At my org we extensively use @Value.Immutable annotation to generate Immutable classes (usually with builders) for our internal data transfer objects (DTOs). In our codebase I've seen both interfaces and abstract classes being used for such DTO definitions.

For example for a DeviceData DTO we could have an interface as follows

@JsonDeserialize(as = ImmutableDeviceData.class)
public interface DeviceData {

    DeviceIdentifier deviceIdentifier();

    DeviceType deviceType(); // enum

or equivalently we could have abstract class with identical body as above interface

public abstract class DeviceData {

Either ways, we instantiate the DTO as follows

final var myDeviceData = ImmutableDeviceData.builder()

At times we also add certain precondition checks using @Value.Check annotations such as following, which again work identically with both interface and abstract classes

@Value.Immutable(builder = false)
public abstract class DeviceIdentifier {
    public String value();

    default void validate() {
        Validate.notBlank(value(), "DeviceIdentifier cannot be blank");

Additionally there are situations where we have to declare static fields such as regex Pattern in case of EmailAddress DTO; here again Java17 makes it possible in both abstract class and interfaces alike.

Considering this specific use case of Immutable data-transfer objects, are there any pros or cons of preferring abstract class over interface or vice-versa?

  • 3
    The pros and cons for using an abstract class vs an interface in this particular scenario are the same pros and cons you would have in any other scenario. Commented Aug 25, 2023 at 18:24
  • I believe that @RobertHarvey is correct in his assessment. Are you looking for the advantages and disadvantages in general or do you think there's something in particular in this specific case that we aren't seeing.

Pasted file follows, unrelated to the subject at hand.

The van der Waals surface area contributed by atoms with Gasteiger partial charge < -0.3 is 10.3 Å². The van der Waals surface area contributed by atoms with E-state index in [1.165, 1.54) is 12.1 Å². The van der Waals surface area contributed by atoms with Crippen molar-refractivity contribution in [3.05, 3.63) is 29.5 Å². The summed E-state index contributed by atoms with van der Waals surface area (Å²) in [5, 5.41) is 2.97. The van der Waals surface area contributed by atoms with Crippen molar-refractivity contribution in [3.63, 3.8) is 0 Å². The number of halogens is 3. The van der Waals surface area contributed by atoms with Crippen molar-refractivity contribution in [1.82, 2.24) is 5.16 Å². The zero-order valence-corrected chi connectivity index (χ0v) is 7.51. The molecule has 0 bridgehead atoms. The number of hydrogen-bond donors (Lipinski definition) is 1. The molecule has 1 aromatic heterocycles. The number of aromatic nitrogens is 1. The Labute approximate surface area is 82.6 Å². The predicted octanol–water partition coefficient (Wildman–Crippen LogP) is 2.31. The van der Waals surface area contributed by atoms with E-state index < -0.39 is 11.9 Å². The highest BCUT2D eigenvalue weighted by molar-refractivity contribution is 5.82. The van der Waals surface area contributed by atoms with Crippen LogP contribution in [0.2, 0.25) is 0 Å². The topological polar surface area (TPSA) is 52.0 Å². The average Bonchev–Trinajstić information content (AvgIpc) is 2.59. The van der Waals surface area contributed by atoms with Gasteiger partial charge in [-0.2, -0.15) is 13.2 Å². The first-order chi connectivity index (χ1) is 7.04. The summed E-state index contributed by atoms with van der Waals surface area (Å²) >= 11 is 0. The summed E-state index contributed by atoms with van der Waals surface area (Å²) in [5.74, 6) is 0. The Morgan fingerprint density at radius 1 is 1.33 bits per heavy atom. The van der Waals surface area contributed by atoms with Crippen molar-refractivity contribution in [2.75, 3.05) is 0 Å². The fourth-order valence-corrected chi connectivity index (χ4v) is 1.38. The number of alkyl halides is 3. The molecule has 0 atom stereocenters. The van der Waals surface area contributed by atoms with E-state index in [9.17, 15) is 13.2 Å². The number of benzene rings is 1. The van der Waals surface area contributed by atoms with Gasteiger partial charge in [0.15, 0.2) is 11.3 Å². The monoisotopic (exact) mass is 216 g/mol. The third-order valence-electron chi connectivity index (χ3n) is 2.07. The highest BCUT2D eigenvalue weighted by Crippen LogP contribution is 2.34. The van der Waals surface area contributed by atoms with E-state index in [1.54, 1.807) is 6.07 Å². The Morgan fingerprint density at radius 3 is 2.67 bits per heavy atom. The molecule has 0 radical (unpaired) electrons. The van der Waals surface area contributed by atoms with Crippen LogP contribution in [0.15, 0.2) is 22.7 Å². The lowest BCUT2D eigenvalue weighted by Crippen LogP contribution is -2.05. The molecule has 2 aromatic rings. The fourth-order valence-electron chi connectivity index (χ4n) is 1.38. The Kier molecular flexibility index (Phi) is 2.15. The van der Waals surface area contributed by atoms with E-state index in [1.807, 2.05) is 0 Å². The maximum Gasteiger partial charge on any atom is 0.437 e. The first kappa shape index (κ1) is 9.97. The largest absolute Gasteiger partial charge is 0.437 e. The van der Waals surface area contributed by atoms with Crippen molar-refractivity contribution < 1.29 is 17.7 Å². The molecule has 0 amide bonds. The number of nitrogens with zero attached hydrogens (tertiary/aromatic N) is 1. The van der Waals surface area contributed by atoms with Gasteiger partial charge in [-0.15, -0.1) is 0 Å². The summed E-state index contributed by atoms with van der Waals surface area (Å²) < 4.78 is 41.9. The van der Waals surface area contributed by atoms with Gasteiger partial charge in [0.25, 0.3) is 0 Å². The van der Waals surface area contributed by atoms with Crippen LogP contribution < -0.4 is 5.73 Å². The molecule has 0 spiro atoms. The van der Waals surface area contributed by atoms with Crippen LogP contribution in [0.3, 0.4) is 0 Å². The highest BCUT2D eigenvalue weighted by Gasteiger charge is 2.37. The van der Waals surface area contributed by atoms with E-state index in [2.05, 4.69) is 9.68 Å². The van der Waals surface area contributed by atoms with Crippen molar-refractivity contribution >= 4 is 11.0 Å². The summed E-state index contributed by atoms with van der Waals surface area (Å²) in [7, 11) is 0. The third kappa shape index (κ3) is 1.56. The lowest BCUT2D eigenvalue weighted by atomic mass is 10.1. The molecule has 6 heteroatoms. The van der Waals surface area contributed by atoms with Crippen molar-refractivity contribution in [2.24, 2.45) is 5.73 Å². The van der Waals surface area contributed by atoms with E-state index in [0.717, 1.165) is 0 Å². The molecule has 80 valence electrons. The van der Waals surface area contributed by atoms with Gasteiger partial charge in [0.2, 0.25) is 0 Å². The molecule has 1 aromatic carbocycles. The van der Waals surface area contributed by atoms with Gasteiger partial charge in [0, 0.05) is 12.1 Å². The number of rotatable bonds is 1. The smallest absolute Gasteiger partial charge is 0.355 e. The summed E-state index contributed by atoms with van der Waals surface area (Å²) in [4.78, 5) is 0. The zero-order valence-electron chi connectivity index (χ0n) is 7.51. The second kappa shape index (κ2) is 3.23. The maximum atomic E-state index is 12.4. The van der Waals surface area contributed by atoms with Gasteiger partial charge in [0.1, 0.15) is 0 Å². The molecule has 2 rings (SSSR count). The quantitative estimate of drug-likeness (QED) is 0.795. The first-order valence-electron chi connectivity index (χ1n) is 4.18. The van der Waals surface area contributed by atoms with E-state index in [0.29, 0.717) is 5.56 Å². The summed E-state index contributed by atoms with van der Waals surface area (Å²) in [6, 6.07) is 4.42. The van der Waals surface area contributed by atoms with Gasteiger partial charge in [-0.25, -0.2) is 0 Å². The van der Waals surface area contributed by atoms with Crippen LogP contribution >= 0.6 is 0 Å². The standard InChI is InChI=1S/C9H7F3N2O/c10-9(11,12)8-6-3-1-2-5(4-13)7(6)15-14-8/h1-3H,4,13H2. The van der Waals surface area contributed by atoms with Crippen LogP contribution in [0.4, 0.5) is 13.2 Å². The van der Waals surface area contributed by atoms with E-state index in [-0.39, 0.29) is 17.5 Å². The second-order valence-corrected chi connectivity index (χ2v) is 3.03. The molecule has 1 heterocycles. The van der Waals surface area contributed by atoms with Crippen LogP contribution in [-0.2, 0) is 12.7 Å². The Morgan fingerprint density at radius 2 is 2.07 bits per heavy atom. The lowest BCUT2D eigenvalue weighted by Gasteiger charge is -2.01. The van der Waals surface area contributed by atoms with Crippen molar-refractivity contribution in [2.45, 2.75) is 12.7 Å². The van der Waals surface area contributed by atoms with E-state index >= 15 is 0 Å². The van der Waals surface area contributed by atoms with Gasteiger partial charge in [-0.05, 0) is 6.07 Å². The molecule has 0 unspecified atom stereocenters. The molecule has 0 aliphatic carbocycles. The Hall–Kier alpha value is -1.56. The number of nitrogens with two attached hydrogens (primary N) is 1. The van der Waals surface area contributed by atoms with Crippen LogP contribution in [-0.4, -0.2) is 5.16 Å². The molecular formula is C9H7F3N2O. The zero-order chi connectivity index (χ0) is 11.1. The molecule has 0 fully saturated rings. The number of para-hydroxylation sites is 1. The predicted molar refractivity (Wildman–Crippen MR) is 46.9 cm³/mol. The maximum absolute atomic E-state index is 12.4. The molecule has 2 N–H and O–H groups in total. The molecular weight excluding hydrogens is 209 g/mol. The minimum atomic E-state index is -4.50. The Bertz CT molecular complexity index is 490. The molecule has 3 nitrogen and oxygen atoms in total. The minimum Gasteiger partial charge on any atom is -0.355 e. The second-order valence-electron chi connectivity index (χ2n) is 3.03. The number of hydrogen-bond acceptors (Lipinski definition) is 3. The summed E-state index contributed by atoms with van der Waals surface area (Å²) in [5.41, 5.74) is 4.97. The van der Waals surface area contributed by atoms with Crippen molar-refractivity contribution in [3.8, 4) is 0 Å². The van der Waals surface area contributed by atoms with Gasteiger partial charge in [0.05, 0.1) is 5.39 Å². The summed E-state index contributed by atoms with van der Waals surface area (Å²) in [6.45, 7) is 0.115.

– JimmyJames
    Commented Aug 25, 2023 at 20:04
  • I'm starting out writing a new project from scratch and want to understand which of these two would be the better choice given the immutable DTOs use-case. Particularly I'm interested in understanding if there are any pitfalls associated with either of the approaches. Commented Aug 25, 2023 at 21:29
  • 1
    @RobertHarvey I think this particular scenario, there are fewer pros and cons. In this case interface vs class is barely distinguishable.
    – Caleth
    Commented Aug 29, 2023 at 8:30
  • 1
    @justme primary reason we don't want to completely move over to records is that there's limited support for implementing builder-pattern with them [ref-1, ref-2]. We have presently decided to use records for the 'tiny' DTOs such as Coordinate, but for complex ones having many Optionals we are continuing to use abstract class Commented Sep 21, 2023 at 9:02

1 Answer 1


There's not much in it, either way. The consistency you gain from picking one and sticking with it is likely to be more benefit than any potential drawbacks of either option.

That said, there are some minor differences:

  • If any of these are inner classes, you need to remember to make them static (as per the documentation). If it was an inner interface, it would be static implicitly.
  • Abstract methods on classes may have different access modifiers, whereas interface methods are implicitly public. Would you find a package access getter useful (bearing in mind the builder method will still be public), or would you prefer everything to be consistently and implicitly public?
  • The library can be configured to use default interface methods to provide default values for parameters. If using abstract classes, you'd need to use an annotation on the method instead (this is also the default behaviour for interfaces).

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